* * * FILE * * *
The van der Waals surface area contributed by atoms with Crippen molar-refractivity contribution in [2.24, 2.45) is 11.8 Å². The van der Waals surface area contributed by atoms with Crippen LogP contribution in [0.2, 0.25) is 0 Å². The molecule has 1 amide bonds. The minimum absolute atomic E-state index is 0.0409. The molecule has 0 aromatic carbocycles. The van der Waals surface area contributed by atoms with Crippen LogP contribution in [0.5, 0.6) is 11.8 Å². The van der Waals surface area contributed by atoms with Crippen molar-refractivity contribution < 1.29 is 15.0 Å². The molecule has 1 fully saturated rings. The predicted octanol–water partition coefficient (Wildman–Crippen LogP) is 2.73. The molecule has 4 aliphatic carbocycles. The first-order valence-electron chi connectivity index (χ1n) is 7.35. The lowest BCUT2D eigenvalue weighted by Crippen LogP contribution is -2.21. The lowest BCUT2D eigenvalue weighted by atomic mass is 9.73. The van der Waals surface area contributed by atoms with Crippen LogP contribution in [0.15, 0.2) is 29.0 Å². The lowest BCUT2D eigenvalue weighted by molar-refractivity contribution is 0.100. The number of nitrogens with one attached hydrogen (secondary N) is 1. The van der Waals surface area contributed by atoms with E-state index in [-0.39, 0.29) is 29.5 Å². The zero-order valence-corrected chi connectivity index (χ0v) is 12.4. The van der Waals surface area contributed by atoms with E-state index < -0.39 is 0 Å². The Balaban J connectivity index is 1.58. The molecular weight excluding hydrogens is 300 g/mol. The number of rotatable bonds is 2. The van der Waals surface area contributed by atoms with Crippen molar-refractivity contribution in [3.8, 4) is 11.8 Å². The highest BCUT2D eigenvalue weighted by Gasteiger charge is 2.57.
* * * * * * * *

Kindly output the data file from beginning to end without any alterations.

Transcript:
The van der Waals surface area contributed by atoms with Crippen molar-refractivity contribution in [2.24, 2.45) is 11.8 Å². The van der Waals surface area contributed by atoms with Crippen LogP contribution in [0.2, 0.25) is 0 Å². The molecule has 1 amide bonds. The minimum absolute atomic E-state index is 0.0409. The molecule has 0 aromatic carbocycles. The van der Waals surface area contributed by atoms with Crippen LogP contribution in [0.5, 0.6) is 11.8 Å². The van der Waals surface area contributed by atoms with Crippen molar-refractivity contribution < 1.29 is 15.0 Å². The molecule has 1 fully saturated rings. The predicted octanol–water partition coefficient (Wildman–Crippen LogP) is 2.73. The molecule has 4 aliphatic carbocycles. The first-order valence-electron chi connectivity index (χ1n) is 7.35. The lowest BCUT2D eigenvalue weighted by Crippen LogP contribution is -2.21. The lowest BCUT2D eigenvalue weighted by atomic mass is 9.73. The van der Waals surface area contributed by atoms with Crippen LogP contribution in [0.15, 0.2) is 29.0 Å². The lowest BCUT2D eigenvalue weighted by molar-refractivity contribution is 0.100. The number of nitrogens with one attached hydrogen (secondary N) is 1. The van der Waals surface area contributed by atoms with E-state index in [-0.39, 0.29) is 29.5 Å². The zero-order valence-corrected chi connectivity index (χ0v) is 12.4. The van der Waals surface area contributed by atoms with E-state index < -0.39 is 0 Å². The Balaban J connectivity index is 1.58. The molecular weight excluding hydrogens is 300 g/mol. The number of rotatable bonds is 2. The van der Waals surface area contributed by atoms with Crippen molar-refractivity contribution in [3.8, 4) is 11.8 Å². The highest BCUT2D eigenvalue weighted by Gasteiger charge is 2.57.